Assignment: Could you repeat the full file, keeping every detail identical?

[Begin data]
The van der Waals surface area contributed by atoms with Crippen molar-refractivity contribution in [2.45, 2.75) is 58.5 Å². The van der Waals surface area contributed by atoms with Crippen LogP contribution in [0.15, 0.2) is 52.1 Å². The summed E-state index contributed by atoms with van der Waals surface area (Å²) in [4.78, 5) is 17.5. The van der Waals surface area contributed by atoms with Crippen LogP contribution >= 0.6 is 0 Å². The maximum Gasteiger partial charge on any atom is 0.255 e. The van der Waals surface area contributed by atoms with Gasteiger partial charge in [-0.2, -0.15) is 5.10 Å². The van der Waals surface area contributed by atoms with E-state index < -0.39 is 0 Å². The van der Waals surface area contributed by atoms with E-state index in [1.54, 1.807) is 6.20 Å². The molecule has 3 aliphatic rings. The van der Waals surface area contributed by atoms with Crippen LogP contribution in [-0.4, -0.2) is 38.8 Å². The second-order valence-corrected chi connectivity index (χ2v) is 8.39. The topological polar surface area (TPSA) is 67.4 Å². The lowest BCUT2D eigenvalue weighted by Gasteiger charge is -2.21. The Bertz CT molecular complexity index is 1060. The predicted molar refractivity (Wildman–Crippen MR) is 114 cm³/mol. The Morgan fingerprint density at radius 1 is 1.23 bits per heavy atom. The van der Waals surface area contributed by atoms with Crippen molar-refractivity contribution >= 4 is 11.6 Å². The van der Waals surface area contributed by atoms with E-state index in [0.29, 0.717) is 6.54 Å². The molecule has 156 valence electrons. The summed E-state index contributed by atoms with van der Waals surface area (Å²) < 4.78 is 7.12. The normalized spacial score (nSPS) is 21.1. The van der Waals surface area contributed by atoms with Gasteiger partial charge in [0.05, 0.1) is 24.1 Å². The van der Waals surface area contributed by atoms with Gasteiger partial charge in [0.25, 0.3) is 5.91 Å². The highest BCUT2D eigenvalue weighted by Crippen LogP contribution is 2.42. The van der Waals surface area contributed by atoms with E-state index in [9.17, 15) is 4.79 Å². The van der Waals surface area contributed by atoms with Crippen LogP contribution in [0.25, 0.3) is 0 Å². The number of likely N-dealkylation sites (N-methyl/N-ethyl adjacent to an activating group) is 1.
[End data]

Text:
The van der Waals surface area contributed by atoms with Crippen molar-refractivity contribution in [2.45, 2.75) is 58.5 Å². The van der Waals surface area contributed by atoms with Crippen LogP contribution in [0.15, 0.2) is 52.1 Å². The summed E-state index contributed by atoms with van der Waals surface area (Å²) in [4.78, 5) is 17.5. The van der Waals surface area contributed by atoms with Crippen LogP contribution >= 0.6 is 0 Å². The maximum Gasteiger partial charge on any atom is 0.255 e. The van der Waals surface area contributed by atoms with Gasteiger partial charge in [-0.2, -0.15) is 5.10 Å². The van der Waals surface area contributed by atoms with E-state index < -0.39 is 0 Å². The van der Waals surface area contributed by atoms with E-state index in [1.54, 1.807) is 6.20 Å². The molecule has 3 aliphatic rings. The van der Waals surface area contributed by atoms with Crippen LogP contribution in [-0.4, -0.2) is 38.8 Å². The second-order valence-corrected chi connectivity index (χ2v) is 8.39. The topological polar surface area (TPSA) is 67.4 Å². The lowest BCUT2D eigenvalue weighted by Gasteiger charge is -2.21. The Bertz CT molecular complexity index is 1060. The predicted molar refractivity (Wildman–Crippen MR) is 114 cm³/mol. The Morgan fingerprint density at radius 1 is 1.23 bits per heavy atom. The van der Waals surface area contributed by atoms with Crippen molar-refractivity contribution >= 4 is 11.6 Å². The van der Waals surface area contributed by atoms with E-state index in [0.29, 0.717) is 6.54 Å². The molecule has 156 valence electrons. The summed E-state index contributed by atoms with van der Waals surface area (Å²) < 4.78 is 7.12. The normalized spacial score (nSPS) is 21.1. The van der Waals surface area contributed by atoms with Gasteiger partial charge in [0.05, 0.1) is 24.1 Å². The van der Waals surface area contributed by atoms with Gasteiger partial charge in [0.25, 0.3) is 5.91 Å². The highest BCUT2D eigenvalue weighted by Crippen LogP contribution is 2.42. The van der Waals surface area contributed by atoms with E-state index in [9.17, 15) is 4.79 Å². The van der Waals surface area contributed by atoms with Crippen LogP contribution in [0.25, 0.3) is 0 Å². The number of likely N-dealkylation sites (N-methyl/N-ethyl adjacent to an activating group) is 1.